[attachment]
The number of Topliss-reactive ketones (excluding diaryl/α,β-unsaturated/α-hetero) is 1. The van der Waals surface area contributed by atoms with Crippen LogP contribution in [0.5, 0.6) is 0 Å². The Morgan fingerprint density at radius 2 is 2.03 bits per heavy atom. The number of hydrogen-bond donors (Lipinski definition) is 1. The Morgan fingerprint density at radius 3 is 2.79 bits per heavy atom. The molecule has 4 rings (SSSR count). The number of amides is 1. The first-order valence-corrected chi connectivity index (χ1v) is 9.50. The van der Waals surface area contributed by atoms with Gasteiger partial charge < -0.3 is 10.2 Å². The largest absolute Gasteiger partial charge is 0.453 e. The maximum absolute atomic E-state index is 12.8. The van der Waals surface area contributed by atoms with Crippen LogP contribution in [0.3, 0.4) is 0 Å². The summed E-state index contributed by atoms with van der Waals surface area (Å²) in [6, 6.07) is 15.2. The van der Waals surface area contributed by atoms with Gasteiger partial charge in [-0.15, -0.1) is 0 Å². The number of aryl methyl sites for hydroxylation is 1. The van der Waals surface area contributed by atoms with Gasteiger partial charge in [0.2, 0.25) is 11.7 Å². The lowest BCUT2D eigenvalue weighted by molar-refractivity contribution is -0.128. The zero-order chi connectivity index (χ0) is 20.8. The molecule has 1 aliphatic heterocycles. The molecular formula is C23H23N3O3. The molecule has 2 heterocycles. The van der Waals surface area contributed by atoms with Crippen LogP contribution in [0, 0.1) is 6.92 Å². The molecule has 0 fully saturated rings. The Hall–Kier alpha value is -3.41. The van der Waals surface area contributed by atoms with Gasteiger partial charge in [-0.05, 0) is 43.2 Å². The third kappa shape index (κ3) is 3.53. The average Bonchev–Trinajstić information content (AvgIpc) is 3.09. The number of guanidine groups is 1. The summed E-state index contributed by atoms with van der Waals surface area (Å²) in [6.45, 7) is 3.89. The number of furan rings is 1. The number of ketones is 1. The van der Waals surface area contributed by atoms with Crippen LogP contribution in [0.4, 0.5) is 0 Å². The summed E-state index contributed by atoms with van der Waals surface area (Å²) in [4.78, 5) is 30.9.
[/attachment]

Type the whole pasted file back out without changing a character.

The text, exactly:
The number of Topliss-reactive ketones (excluding diaryl/α,β-unsaturated/α-hetero) is 1. The van der Waals surface area contributed by atoms with Crippen LogP contribution in [0.5, 0.6) is 0 Å². The Morgan fingerprint density at radius 2 is 2.03 bits per heavy atom. The number of hydrogen-bond donors (Lipinski definition) is 1. The Morgan fingerprint density at radius 3 is 2.79 bits per heavy atom. The molecule has 4 rings (SSSR count). The number of amides is 1. The first-order valence-corrected chi connectivity index (χ1v) is 9.50. The van der Waals surface area contributed by atoms with Gasteiger partial charge < -0.3 is 10.2 Å². The largest absolute Gasteiger partial charge is 0.453 e. The maximum absolute atomic E-state index is 12.8. The van der Waals surface area contributed by atoms with Crippen LogP contribution in [0.3, 0.4) is 0 Å². The summed E-state index contributed by atoms with van der Waals surface area (Å²) in [6, 6.07) is 15.2. The van der Waals surface area contributed by atoms with Gasteiger partial charge in [-0.15, -0.1) is 0 Å². The number of aryl methyl sites for hydroxylation is 1. The van der Waals surface area contributed by atoms with Gasteiger partial charge in [0.2, 0.25) is 11.7 Å². The lowest BCUT2D eigenvalue weighted by molar-refractivity contribution is -0.128. The zero-order chi connectivity index (χ0) is 20.8. The molecule has 1 aliphatic heterocycles. The molecular formula is C23H23N3O3. The molecule has 2 heterocycles. The van der Waals surface area contributed by atoms with Crippen LogP contribution in [0, 0.1) is 6.92 Å². The molecule has 0 fully saturated rings. The Hall–Kier alpha value is -3.41. The van der Waals surface area contributed by atoms with Gasteiger partial charge in [-0.05, 0) is 43.2 Å². The third kappa shape index (κ3) is 3.53. The average Bonchev–Trinajstić information content (AvgIpc) is 3.09. The number of guanidine groups is 1. The summed E-state index contributed by atoms with van der Waals surface area (Å²) in [6.45, 7) is 3.89. The number of furan rings is 1. The number of ketones is 1. The van der Waals surface area contributed by atoms with Crippen LogP contribution in [0.4, 0.5) is 0 Å². The summed E-state index contributed by atoms with van der Waals surface area (Å²) in [4.78, 5) is 30.9.